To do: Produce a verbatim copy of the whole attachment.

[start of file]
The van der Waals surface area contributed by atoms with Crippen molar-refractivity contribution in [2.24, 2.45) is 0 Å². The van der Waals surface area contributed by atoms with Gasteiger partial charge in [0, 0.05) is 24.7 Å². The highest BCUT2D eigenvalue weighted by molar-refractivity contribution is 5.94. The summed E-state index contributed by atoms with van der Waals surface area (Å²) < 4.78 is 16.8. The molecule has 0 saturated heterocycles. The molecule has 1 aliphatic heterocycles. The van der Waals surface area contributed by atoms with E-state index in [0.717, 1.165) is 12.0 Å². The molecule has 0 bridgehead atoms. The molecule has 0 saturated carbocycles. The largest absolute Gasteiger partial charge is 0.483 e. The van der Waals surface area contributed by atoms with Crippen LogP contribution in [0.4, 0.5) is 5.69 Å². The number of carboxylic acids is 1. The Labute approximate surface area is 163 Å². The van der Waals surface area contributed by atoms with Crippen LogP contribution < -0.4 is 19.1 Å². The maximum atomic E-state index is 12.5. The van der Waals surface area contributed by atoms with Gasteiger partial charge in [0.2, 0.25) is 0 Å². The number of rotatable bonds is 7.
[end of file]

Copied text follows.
The van der Waals surface area contributed by atoms with Crippen molar-refractivity contribution in [2.24, 2.45) is 0 Å². The van der Waals surface area contributed by atoms with Gasteiger partial charge in [0, 0.05) is 24.7 Å². The highest BCUT2D eigenvalue weighted by molar-refractivity contribution is 5.94. The summed E-state index contributed by atoms with van der Waals surface area (Å²) < 4.78 is 16.8. The molecule has 0 saturated heterocycles. The molecule has 1 aliphatic heterocycles. The van der Waals surface area contributed by atoms with E-state index in [0.717, 1.165) is 12.0 Å². The molecule has 0 bridgehead atoms. The molecule has 0 saturated carbocycles. The largest absolute Gasteiger partial charge is 0.483 e. The van der Waals surface area contributed by atoms with Crippen LogP contribution in [0.4, 0.5) is 5.69 Å². The number of carboxylic acids is 1. The Labute approximate surface area is 163 Å². The van der Waals surface area contributed by atoms with Crippen LogP contribution < -0.4 is 19.1 Å². The maximum atomic E-state index is 12.5. The van der Waals surface area contributed by atoms with Gasteiger partial charge in [0.2, 0.25) is 0 Å². The number of rotatable bonds is 7.